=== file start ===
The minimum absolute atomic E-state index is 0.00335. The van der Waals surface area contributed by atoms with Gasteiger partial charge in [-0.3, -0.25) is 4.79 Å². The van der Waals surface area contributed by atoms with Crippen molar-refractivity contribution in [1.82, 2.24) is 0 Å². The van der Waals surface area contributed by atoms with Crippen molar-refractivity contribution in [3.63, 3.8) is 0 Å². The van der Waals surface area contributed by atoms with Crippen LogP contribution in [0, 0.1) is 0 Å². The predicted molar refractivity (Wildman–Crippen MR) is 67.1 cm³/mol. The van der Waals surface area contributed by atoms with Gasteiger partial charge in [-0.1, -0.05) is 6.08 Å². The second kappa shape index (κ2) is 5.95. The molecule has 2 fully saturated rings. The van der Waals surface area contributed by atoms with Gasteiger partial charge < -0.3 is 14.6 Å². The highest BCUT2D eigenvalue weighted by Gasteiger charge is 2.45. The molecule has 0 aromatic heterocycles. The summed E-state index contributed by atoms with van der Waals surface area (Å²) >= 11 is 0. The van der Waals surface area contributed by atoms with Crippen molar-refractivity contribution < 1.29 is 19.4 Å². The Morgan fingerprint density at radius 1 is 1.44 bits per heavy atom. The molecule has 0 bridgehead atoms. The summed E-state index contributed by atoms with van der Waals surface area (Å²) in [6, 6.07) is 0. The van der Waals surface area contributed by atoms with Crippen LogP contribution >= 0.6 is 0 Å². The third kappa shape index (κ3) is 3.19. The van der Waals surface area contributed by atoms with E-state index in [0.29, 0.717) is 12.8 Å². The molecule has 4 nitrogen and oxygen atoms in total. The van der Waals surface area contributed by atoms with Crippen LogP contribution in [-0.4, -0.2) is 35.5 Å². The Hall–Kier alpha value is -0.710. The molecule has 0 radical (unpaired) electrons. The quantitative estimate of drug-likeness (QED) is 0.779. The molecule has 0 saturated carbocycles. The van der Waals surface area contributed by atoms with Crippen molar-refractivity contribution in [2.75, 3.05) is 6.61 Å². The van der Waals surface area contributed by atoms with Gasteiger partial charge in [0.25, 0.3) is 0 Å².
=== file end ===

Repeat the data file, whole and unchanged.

The minimum absolute atomic E-state index is 0.00335. The van der Waals surface area contributed by atoms with Gasteiger partial charge in [-0.3, -0.25) is 4.79 Å². The van der Waals surface area contributed by atoms with Crippen molar-refractivity contribution in [1.82, 2.24) is 0 Å². The van der Waals surface area contributed by atoms with Crippen molar-refractivity contribution in [3.63, 3.8) is 0 Å². The van der Waals surface area contributed by atoms with Crippen LogP contribution in [0, 0.1) is 0 Å². The predicted molar refractivity (Wildman–Crippen MR) is 67.1 cm³/mol. The van der Waals surface area contributed by atoms with Gasteiger partial charge in [-0.1, -0.05) is 6.08 Å². The second kappa shape index (κ2) is 5.95. The molecule has 2 fully saturated rings. The van der Waals surface area contributed by atoms with Gasteiger partial charge < -0.3 is 14.6 Å². The highest BCUT2D eigenvalue weighted by Gasteiger charge is 2.45. The molecule has 0 aromatic heterocycles. The summed E-state index contributed by atoms with van der Waals surface area (Å²) >= 11 is 0. The van der Waals surface area contributed by atoms with Crippen molar-refractivity contribution < 1.29 is 19.4 Å². The Morgan fingerprint density at radius 1 is 1.44 bits per heavy atom. The molecule has 0 bridgehead atoms. The summed E-state index contributed by atoms with van der Waals surface area (Å²) in [6, 6.07) is 0. The van der Waals surface area contributed by atoms with Crippen LogP contribution >= 0.6 is 0 Å². The third kappa shape index (κ3) is 3.19. The van der Waals surface area contributed by atoms with E-state index in [0.29, 0.717) is 12.8 Å². The molecule has 4 nitrogen and oxygen atoms in total. The van der Waals surface area contributed by atoms with Crippen LogP contribution in [-0.4, -0.2) is 35.5 Å². The Hall–Kier alpha value is -0.710. The molecule has 0 radical (unpaired) electrons. The quantitative estimate of drug-likeness (QED) is 0.779. The molecule has 0 saturated carbocycles. The van der Waals surface area contributed by atoms with Crippen molar-refractivity contribution in [2.75, 3.05) is 6.61 Å². The van der Waals surface area contributed by atoms with Gasteiger partial charge in [0.25, 0.3) is 0 Å².